“Lift up your eyes, and look on the fields; for they are white already to harvest. (John 4:35, KJV)
Or in this case, purple.
The boys have gone back to school today. I love the summer holidays and having everyone at home but I do miss time on my own, so I decided to take half an hour of solitude picking blackberries. (I picked 2 1/2lbs in that time, which would set me back £5 in Asda, but that’s an aside….)
It’s not really surprising that my mind got to thinking of the Divine harvest as recorded in the passage I mentioned above. I’ve always had mixed feelings about this passage, I don’t like comparing the privilege of introducing others to God to plucking fruit from a tree (I’m sure more competent Bible scholars can shed more light on that) but I did learn some lessons from my time out there.
1. We all have our own part to play.
Matt (my husband) is a foot taller than I am. He can reach berries I can’t. Edward (our 5 year old youngest son) gets down on his hands and knees, and spots berries hiding under leaves. I am less cautious about the nettles and thorns and will push that bit further into the bush. Our eldest son, William (who is 9) will stay after the rest of us have gone and pick a few more. That’s good teamwork and we do get a lot more picked.
I think all to often we get into the trap of trying to do everything. “If I don’t do this, it won’t get done.” It’s not true, is it? Even within the things we’ve had Divine commission to do, we are not the be all and end all. Give room for others to work, train up the next generation, learn to let go.
2. Some picking will push us out of our comfort zone.
Sometimes it’s easy to pick the berries, they’re at the right height, hanging well away from the thorns and not surrounded by nettles. But look at that one, there… It’s huge… It’s perfectly ripe… It’s just out of reach. But if I push a little further and ignore the discomfort, even pain, of nettles stings and bramble scratches then I can harvest more. I’ve already said that I’m reasonably happy to do this, but what really freaks me out is the thought that hiding in all the long grass at the foot of the bushes could well be snakes. And it does freak me out. But if I avoided the long grass do you know how many berries I’d pick? Not a single one.
Pushing ourselves out of our comfort zone is a good thing. We’ve done a lot of that over the last 18 months with Forest Church and some other initiatives. We’ve grown as people, in our relationship with God (and each other). We’ve seen some amazing things and met some awesome people. It’s also led to some fractured relationships with others who haven’t ‘got’ what we do, and led to some people getting a wrong opinion of us. That’s painful. But there’s growth there too.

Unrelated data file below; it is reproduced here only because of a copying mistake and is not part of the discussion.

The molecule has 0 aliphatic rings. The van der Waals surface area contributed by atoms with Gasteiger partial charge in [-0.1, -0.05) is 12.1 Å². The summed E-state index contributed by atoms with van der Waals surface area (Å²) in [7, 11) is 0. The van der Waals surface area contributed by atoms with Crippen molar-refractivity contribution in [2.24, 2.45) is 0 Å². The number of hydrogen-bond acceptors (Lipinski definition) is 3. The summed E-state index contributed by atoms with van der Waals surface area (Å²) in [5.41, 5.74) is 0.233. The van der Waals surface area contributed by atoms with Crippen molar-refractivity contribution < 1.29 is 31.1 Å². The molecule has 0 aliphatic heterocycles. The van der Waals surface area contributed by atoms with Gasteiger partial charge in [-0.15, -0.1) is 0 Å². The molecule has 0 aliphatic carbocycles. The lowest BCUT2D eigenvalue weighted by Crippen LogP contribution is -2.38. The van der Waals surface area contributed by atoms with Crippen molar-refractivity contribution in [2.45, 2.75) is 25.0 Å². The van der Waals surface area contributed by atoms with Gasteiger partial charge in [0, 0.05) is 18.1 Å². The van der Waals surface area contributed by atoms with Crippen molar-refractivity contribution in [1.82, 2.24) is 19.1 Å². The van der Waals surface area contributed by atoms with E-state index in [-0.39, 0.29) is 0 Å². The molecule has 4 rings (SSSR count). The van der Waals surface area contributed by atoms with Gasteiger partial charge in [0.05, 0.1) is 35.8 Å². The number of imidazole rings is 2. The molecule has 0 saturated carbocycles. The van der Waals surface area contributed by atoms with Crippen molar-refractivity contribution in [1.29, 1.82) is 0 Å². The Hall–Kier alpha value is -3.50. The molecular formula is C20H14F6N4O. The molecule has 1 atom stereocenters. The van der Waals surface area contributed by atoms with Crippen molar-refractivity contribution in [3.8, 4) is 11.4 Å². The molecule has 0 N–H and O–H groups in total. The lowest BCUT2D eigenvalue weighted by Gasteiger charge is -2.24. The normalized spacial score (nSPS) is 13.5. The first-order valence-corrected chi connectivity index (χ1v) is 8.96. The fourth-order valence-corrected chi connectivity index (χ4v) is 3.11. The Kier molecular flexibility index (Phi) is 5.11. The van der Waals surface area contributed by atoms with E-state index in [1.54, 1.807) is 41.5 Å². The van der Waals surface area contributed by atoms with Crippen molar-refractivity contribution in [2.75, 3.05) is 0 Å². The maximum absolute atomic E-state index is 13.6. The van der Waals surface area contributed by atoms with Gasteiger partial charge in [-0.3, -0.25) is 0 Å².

3. It doesn’t matter if we drop something.
Picking blackberries can be fiddly work. All too often one is super ripe and squidges. Many a time I’ve knocked or dropped one to the floor. I don’t get upset by it, there’s plenty more for the picking. The lost and spoilt ones become food for rodents and insects, so nothing is wasted.
But how often do we get upset when the work we do for God doesn’t turn out as we expect? Our relationship with someone or something we give our heart to turns sour, fractures, falls apart completely. Yes we mourn, we try to heal, but we mustn’t let it define us. I realise as I type this that I sound a little callous, but that’s not intentional. I’m the worst at getting upset when this happens, and I guess that I’m telling myself that there are times when I have to not let little things eat away at me but move on to the next thing.
4. Harvesting is sometimes done by other means.
Good teamwork aside, there are still many more berries on those bushes than we can ever reach. The majority of berries taken off those bushes will be done by birds, insect and other creatures, not people.
Is that not also true for the ways people come to know God? Jesus said that no ones comes to the Father except through him (John 14:6) and I wholeheartedly believe that. But how many ways are there to come to Jesus? As many as a creative, infinite God can come up with. If God reaches out to any of us in a way that isn’t considered mainstream, should we be surprised? Should we react in horror and condemn it? Or should we let the Divine Breath whisper in all situations and be prepared to be blown along too?